A monthly column in which we attempt, however futilely, to defend the English language against misuse and abuse

Pet Peeves

This month, we asked area writers, editors, and winners of multiple “War on Words” contests for their pet peeves. Here are the responses:

Mark Nardone, communications manager at Winterthur Museum, Garden and Library

I’m sure I’m not the only one to name “between you and I” as a peeve. That one drives me nuts. [Between you and me is correct.] Also, ending sentences with unnecessary prepositions, such as “Where are you at?” I am of the school that ending a sentence with a preposition is often perfectly OK, especially if the attempt to avoid it leads to an awkward, convoluted sentence. “That is the one I spoke of” sounds better to me than “That is the one of which I spoke.”

Ben Yagoda, professor of English at the University of Delaware and author of several books, including When You Catch an Adjective, Kill It: The Parts of Speech, for Better and/or Worse

The only usages that really bother me, for some reason, are pronunciations: off-ten for often, ne-go-see-ate for negotiate, divissive for divisive.

It also bothers me when people complain about saying “reach out to” instead of “contact,” not realizing that 60 years ago, people were complaining about “contact” as a verb. And when they complain about “graduated high school” instead of “graduated from high school,” not realizing that 60 years ago, people were complaining about “graduated from high school” instead of “was graduated from high school.”

Larry Kerchner, winner of multiple “War on Words” contests

1a. Use of the objective me as a subject. E.g., “Me and Bob are going to the store.” “Me and my mom like ice cream.”

1b. Use of the subjective I as an object. E.g., “Thank you from Annette and I.” “Between you and I.”

2. Use of the singular there’s when referring to plurals. E.g., “There’s a hundred ways to do it.” “There’s lots of illiterate people in this country.”

3. Incessant use and misuse of literally. E.g., “I literally moved mountains to get this done.” (Just heard on TV as I was writing this.)

Luann Haney, owner of Haney & Associates advertising agency and winner of multiple “War on Words” contests

For all intensive purposes [all intents and purposes is correct].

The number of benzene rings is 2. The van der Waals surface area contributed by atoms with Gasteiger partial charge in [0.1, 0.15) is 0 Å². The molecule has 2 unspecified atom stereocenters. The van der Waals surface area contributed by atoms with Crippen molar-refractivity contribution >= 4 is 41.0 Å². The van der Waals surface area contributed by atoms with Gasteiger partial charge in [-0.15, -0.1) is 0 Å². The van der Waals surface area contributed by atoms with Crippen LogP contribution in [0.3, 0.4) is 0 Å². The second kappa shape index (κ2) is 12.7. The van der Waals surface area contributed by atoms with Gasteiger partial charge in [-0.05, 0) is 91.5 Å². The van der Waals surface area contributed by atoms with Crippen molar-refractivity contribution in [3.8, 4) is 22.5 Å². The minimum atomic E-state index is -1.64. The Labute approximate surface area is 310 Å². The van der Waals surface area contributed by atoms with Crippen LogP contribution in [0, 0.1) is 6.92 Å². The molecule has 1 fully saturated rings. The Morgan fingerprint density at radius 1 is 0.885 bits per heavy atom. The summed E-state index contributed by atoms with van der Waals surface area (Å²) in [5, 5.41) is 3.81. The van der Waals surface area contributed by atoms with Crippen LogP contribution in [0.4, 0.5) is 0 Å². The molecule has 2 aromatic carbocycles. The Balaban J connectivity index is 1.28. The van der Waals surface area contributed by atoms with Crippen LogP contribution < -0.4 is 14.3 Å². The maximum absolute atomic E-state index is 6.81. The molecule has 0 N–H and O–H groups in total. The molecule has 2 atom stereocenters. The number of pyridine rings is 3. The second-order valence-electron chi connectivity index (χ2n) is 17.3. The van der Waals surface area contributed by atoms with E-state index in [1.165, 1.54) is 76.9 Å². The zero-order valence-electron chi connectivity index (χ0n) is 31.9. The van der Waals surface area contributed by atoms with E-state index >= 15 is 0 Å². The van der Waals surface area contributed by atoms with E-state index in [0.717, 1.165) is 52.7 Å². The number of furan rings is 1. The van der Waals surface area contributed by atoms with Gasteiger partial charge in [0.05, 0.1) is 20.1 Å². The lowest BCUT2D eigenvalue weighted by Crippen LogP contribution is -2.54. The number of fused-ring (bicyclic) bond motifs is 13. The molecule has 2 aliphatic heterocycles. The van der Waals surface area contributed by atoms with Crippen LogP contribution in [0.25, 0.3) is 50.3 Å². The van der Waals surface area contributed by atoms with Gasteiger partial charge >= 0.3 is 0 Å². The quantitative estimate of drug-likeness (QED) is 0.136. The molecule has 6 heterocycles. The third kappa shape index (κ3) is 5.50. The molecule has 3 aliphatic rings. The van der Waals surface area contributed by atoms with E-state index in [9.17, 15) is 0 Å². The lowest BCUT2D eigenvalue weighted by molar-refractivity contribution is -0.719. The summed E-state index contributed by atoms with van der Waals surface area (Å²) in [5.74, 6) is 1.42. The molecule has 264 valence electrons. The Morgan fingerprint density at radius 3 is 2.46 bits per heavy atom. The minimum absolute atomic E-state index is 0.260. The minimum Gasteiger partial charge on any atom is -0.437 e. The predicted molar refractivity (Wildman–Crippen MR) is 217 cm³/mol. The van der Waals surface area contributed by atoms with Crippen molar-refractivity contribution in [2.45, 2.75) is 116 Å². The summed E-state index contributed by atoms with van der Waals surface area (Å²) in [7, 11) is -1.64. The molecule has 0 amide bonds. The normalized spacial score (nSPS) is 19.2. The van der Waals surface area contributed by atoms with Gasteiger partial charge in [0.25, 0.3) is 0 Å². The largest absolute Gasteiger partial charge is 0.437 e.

doggy-dog [dog-eat-dog is correct].

• And do I need to remind you of pacific vs. specific?

Also, there’s the ever-popular failure to use possessive: “Somebody hit my sisters boyfriend car” instead of “my sister’s boyfriend’s car.”

Matt Sullivan, chief operating officer at Short Order Production House and O&A contributor

“More than” for comparing amounts. Not “over,” which is for spatial relationships, and not “greater,” which is for relative size. This is the hill I’ve chosen to die on. I don’t care what those panderers over at the Associated Press say. There are rules.

Pam George, freelance writer and frequent contributor to O&A

My pet peeve is something akin to pan seared salmon instead of pan-seared — compound adjective. And I dislike when corporate clients want to uppercase Company or Bank, or if they capitalize their titles after their name.

Maria Hess, former Delaware Today editor-in-chief and Delaware Press Assn. Communicator of Achievement

The maddening abuse of exclamation points and the strange obsession with capitalizing every word that sounds important.

And finally, our own Jerry duPhily, publisher of Out & About

Exclamation points:  Almost always unnecessary unless part of a direct quote. Let your prose create the excitement, not your punctuation.

Also, the unnecessary use of the word that.  Sometimes “that” is essential, but generally the word can be removed and the meaning of the sentence doesn’t change. It stuns me how often writers fail to do the simple exercise of searching for that before submitting copy.

Department of Redundancies Dept.
(in which we keep up with the Joneses)

• Mike Jones, USA TODAY: “At the very least, Smith has to be able to get his guys to at least challenge Tampa Bay.”

• Mike Jones again: “But thus far, Watt has yet to look anything like the impact pass rusher . . .”

• New York Giants quarterback Daniel Jones, responding to a question from Dan on The Dan Patrick Show: “Initially I didn’t, at first.”



Pronounced broot, it can be a noun or a verb. As a noun, it means rumor, report, noise. As a verb, it means to report, to repeat or to spread a rumor.

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